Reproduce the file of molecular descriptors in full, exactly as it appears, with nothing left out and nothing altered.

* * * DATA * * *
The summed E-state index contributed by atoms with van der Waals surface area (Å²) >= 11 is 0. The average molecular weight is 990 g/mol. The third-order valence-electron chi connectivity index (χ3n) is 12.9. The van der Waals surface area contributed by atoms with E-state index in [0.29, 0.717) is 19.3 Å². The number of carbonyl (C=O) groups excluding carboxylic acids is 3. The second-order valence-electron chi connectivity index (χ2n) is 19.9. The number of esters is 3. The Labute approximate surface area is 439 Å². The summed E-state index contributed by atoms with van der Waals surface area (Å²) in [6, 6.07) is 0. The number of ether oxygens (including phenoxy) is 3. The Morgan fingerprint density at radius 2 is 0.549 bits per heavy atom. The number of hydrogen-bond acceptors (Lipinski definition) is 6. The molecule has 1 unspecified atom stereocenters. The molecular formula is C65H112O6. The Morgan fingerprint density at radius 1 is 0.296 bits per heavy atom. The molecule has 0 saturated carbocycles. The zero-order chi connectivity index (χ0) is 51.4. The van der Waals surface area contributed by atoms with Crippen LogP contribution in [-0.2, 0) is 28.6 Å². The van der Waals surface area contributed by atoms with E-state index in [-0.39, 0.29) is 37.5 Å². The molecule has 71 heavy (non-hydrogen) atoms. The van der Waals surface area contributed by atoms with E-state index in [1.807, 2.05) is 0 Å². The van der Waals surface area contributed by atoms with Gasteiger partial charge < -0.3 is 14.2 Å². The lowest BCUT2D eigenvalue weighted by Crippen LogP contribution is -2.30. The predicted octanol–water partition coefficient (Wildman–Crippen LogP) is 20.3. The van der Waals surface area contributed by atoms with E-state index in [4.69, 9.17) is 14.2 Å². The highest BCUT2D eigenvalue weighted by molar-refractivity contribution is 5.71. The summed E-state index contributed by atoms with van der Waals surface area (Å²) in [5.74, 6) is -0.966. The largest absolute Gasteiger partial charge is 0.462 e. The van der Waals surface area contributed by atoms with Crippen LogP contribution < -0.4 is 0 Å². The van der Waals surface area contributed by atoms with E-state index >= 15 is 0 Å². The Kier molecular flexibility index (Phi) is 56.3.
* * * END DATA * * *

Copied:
The summed E-state index contributed by atoms with van der Waals surface area (Å²) >= 11 is 0. The average molecular weight is 990 g/mol. The third-order valence-electron chi connectivity index (χ3n) is 12.9. The van der Waals surface area contributed by atoms with E-state index in [0.29, 0.717) is 19.3 Å². The number of carbonyl (C=O) groups excluding carboxylic acids is 3. The second-order valence-electron chi connectivity index (χ2n) is 19.9. The number of esters is 3. The Labute approximate surface area is 439 Å². The summed E-state index contributed by atoms with van der Waals surface area (Å²) in [6, 6.07) is 0. The number of ether oxygens (including phenoxy) is 3. The Morgan fingerprint density at radius 2 is 0.549 bits per heavy atom. The number of hydrogen-bond acceptors (Lipinski definition) is 6. The molecule has 1 unspecified atom stereocenters. The molecular formula is C65H112O6. The Morgan fingerprint density at radius 1 is 0.296 bits per heavy atom. The molecule has 0 saturated carbocycles. The zero-order chi connectivity index (χ0) is 51.4. The van der Waals surface area contributed by atoms with Crippen LogP contribution in [-0.2, 0) is 28.6 Å². The van der Waals surface area contributed by atoms with E-state index in [-0.39, 0.29) is 37.5 Å². The molecule has 71 heavy (non-hydrogen) atoms. The van der Waals surface area contributed by atoms with E-state index in [1.807, 2.05) is 0 Å². The van der Waals surface area contributed by atoms with Gasteiger partial charge < -0.3 is 14.2 Å². The lowest BCUT2D eigenvalue weighted by Crippen LogP contribution is -2.30. The predicted octanol–water partition coefficient (Wildman–Crippen LogP) is 20.3. The van der Waals surface area contributed by atoms with E-state index in [4.69, 9.17) is 14.2 Å². The highest BCUT2D eigenvalue weighted by molar-refractivity contribution is 5.71. The summed E-state index contributed by atoms with van der Waals surface area (Å²) in [5.74, 6) is -0.966. The largest absolute Gasteiger partial charge is 0.462 e. The van der Waals surface area contributed by atoms with Crippen LogP contribution < -0.4 is 0 Å². The van der Waals surface area contributed by atoms with E-state index >= 15 is 0 Å². The Kier molecular flexibility index (Phi) is 56.3.